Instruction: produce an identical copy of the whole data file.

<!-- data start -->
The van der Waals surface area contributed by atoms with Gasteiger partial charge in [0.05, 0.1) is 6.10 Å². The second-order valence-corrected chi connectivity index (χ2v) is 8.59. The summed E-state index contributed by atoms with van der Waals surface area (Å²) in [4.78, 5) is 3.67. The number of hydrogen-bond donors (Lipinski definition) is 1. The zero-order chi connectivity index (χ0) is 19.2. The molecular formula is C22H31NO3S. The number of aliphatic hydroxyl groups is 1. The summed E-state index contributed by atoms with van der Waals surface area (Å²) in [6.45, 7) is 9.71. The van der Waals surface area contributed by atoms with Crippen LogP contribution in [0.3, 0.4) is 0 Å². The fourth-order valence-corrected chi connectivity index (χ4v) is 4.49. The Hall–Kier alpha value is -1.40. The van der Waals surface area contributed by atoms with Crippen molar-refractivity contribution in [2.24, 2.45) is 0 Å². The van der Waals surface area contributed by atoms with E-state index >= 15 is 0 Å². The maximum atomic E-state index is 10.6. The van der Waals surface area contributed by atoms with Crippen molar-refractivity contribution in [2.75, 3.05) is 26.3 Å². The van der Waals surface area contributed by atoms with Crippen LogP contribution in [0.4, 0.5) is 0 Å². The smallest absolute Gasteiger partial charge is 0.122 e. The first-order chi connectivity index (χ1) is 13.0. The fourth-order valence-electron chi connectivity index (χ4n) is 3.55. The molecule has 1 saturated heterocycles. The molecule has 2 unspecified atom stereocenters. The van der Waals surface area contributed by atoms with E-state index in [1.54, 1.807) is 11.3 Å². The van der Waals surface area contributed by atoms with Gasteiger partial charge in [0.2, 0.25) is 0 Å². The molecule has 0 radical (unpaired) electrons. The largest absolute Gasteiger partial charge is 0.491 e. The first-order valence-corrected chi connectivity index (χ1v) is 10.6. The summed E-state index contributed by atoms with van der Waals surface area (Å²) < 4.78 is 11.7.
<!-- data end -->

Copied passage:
The van der Waals surface area contributed by atoms with Gasteiger partial charge in [0.05, 0.1) is 6.10 Å². The second-order valence-corrected chi connectivity index (χ2v) is 8.59. The summed E-state index contributed by atoms with van der Waals surface area (Å²) in [4.78, 5) is 3.67. The number of hydrogen-bond donors (Lipinski definition) is 1. The zero-order chi connectivity index (χ0) is 19.2. The molecular formula is C22H31NO3S. The number of aliphatic hydroxyl groups is 1. The summed E-state index contributed by atoms with van der Waals surface area (Å²) in [6.45, 7) is 9.71. The van der Waals surface area contributed by atoms with Crippen LogP contribution in [0.3, 0.4) is 0 Å². The fourth-order valence-corrected chi connectivity index (χ4v) is 4.49. The Hall–Kier alpha value is -1.40. The van der Waals surface area contributed by atoms with Crippen molar-refractivity contribution in [2.24, 2.45) is 0 Å². The van der Waals surface area contributed by atoms with E-state index >= 15 is 0 Å². The maximum atomic E-state index is 10.6. The van der Waals surface area contributed by atoms with Crippen molar-refractivity contribution in [2.75, 3.05) is 26.3 Å². The van der Waals surface area contributed by atoms with Crippen LogP contribution in [0.4, 0.5) is 0 Å². The smallest absolute Gasteiger partial charge is 0.122 e. The first-order chi connectivity index (χ1) is 13.0. The fourth-order valence-electron chi connectivity index (χ4n) is 3.55. The molecule has 1 saturated heterocycles. The molecule has 2 unspecified atom stereocenters. The van der Waals surface area contributed by atoms with E-state index in [1.54, 1.807) is 11.3 Å². The van der Waals surface area contributed by atoms with Gasteiger partial charge in [0.2, 0.25) is 0 Å². The molecule has 0 radical (unpaired) electrons. The largest absolute Gasteiger partial charge is 0.491 e. The first-order valence-corrected chi connectivity index (χ1v) is 10.6. The summed E-state index contributed by atoms with van der Waals surface area (Å²) < 4.78 is 11.7.